It’s been several years since REALTOR® associations started experimenting with text message programs, and, by most accounts, it has been working well. Important safety and MLS outage alerts reach members faster than email and quick event reminders keep attendance up. Dues payment text notices linking to online payment methods have reduced late payments, and texts to associations from members are surpassing phone calls in some cases. So, what’s holding you back — cost, time, or where to start?
Starting (or growing) a program
Selecting a texting platform is the most time-consuming part of establishing a texting program, AEs say. REALTOR® associations use TextBox, Text Request, Skipio, Textedly, and many others, all varying widely in price and features.
To know which service is right for you, first detail a plan for what you intend to text to members, how often you want to text, and which members should receive your texts.
What to text
“We launched our member texting program with a provider called Textedly,” says Candy Joyce, RCE, CAE, EVP at the Middle Tennessee Association of REALTORS®. “It has definitely been worth the cost and effort because it has increased participation and early preparation for programs and meetings. It helps us all to be more professional and safe, and it saves money.” The safety aspect of texting programs comes into play when they’re used to send alerts and reminders to members. “I used it once as a safety notice when we had an incident with a member and a showing.”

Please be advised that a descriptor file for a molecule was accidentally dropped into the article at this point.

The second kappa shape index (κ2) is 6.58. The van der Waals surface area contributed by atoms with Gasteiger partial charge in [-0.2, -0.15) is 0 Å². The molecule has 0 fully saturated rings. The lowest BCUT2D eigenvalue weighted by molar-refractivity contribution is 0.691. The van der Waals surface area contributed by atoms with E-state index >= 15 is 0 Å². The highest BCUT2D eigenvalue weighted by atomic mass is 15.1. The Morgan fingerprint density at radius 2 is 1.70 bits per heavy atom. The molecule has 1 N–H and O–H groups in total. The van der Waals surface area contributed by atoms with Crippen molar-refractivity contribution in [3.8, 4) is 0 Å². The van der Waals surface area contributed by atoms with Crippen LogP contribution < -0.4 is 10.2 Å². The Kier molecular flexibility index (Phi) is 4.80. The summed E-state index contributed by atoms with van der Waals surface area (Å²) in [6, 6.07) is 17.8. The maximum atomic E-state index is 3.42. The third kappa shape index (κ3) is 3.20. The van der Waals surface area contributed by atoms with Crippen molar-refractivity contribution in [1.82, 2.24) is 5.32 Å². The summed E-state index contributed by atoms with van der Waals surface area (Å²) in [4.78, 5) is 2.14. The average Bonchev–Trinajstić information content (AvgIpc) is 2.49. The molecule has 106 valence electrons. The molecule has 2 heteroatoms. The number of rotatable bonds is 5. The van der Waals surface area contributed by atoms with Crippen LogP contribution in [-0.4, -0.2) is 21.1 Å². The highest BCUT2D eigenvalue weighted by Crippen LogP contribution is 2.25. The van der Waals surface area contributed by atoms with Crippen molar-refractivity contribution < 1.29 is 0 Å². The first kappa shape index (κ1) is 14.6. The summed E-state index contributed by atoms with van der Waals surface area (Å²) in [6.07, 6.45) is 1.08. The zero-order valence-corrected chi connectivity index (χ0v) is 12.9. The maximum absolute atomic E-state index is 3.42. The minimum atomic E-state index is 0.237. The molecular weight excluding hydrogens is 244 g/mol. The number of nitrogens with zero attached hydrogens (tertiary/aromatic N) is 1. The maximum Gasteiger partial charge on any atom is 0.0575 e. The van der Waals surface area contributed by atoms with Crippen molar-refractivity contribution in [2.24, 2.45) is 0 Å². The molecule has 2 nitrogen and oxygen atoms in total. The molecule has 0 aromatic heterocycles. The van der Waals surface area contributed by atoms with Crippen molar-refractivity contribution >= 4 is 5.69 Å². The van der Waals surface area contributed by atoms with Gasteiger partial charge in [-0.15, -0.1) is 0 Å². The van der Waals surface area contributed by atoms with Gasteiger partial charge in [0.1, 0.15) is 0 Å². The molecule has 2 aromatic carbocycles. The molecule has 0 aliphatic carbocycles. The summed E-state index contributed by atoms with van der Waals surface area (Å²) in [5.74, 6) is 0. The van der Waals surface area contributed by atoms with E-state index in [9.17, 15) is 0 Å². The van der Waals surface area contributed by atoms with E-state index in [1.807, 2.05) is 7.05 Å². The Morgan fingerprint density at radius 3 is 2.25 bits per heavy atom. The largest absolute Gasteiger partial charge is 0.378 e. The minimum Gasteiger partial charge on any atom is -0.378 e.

Joyce estimates that she sends about 14 texts a month to her board of directors, five texts a month to each of her 15 committees, and one full-membership text, which is mostly a reminder to attend events, such as RSVPs to the annual leadership installation and luncheons, dues deadlines, and lockbox renewal deadlines. “The morning of the meeting they should be attending, we send the reminder text to get back in their schedule and top of mind,” she says. As a result, committee participation has increased. “We try to be selective with the full-membership texts to avoid members blocking us or ignoring texts.”